There are more shades of discomfort and pain-triggers than I can go into here, as this is just a brief overview of light sensitivity, from a subjective angle. It goes without saying: other people with this issue may very well experience it in a different way. I can only speak for myself and hope that sharing this information is in some way useful to those wanting to know more about the day-to-day impact of sensory issues.

Thursday, September 13, 2018

I Might Be You / Neurodiversity: A Review of Two Books

[image: Cover of the book "I Might Be You,"
showing two seating white women facing
and engaging with each other.]
Maxfield Sparrow
unstrangemind.com

I Might Be You: An Exploration of Autism and Connection (2012) By Barb Rentenbach and Lois Prislovsky; Audio version (2013) read by Lois Prislovsky PhD and Ariane Zurcher

Neurodiversity: A Humorous and Practical Guide to Living with ADHD, Anxiety, Autism, Dyslexia, The Gays, and Everyone Else (2016) By Barb Rentenbach and Lois Prislovsky; Audio version (2016) read by Chad Dougatz, Lois Prislovsky PhD, Carol Riggs Holloway, John Bond, and Jery Yarber

I read “I Might Be You” in 2014 and loved it, but never thought to review it back then. When I discovered that Barb Rentenbach and Lois Prislovsky had a second book out, I got it in an Audible version and, on a whim, decided to get the Audible version of “I Might Be You” as well, and re-read it before reading “Neurodiversity.” I am so glad I did, because the Audible versions of both these books really shine.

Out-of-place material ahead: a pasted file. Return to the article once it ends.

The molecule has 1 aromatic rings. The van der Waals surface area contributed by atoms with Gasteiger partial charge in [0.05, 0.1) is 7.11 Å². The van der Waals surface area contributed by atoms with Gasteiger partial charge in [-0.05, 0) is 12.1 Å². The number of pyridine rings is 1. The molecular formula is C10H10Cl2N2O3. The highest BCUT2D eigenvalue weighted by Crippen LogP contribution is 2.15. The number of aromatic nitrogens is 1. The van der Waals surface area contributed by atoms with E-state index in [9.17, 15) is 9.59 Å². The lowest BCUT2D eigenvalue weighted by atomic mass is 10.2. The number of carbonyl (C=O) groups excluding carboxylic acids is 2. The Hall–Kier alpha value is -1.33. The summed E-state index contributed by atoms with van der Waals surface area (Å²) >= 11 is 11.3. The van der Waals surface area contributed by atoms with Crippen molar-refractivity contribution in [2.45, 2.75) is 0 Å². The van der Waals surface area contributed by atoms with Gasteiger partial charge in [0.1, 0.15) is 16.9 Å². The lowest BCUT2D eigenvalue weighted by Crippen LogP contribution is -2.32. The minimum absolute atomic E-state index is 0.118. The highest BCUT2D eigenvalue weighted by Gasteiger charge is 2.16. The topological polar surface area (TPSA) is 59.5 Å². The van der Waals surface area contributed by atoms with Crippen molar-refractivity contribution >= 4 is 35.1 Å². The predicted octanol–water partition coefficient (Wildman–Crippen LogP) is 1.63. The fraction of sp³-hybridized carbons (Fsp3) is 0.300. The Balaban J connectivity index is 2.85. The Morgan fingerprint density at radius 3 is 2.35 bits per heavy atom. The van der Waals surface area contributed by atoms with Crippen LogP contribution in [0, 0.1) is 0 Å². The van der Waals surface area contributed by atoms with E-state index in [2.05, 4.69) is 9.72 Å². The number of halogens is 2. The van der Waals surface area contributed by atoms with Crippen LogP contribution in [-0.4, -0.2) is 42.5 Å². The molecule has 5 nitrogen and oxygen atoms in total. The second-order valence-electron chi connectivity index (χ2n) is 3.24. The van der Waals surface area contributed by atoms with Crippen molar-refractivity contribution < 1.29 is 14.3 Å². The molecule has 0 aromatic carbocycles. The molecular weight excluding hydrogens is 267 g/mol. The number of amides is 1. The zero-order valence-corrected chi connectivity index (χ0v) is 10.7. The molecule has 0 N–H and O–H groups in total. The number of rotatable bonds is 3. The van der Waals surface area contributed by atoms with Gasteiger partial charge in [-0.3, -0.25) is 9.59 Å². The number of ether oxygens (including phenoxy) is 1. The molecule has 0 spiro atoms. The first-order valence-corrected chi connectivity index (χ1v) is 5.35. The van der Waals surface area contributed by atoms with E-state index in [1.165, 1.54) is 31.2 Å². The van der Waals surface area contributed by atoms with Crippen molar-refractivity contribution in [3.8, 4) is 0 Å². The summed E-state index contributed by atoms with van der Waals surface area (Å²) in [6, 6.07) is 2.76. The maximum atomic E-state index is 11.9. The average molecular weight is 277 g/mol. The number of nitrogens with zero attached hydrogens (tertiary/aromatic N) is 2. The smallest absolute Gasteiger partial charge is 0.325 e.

Barb Rentenbach is an autistic woman with unreliable speech who types to communicate. Lois Prislovsky is Barb’s therapist and friend. The two alternate chapters in “I Might Be You,” talking about autism from Barb’s lived experience and Lois’ experience as a professional and friend. While Barb chose Ariane Zurcher to be her voice in the Audible book, Barb’s own voice comes through the words loud and clear. Barb is brilliant and playful, simultaneously jokingly boastful (after all, if you have such fabulous hair wouldn’t the world want to know about it?) and humble, refusing to take herself too seriously—and advising readers to do the same.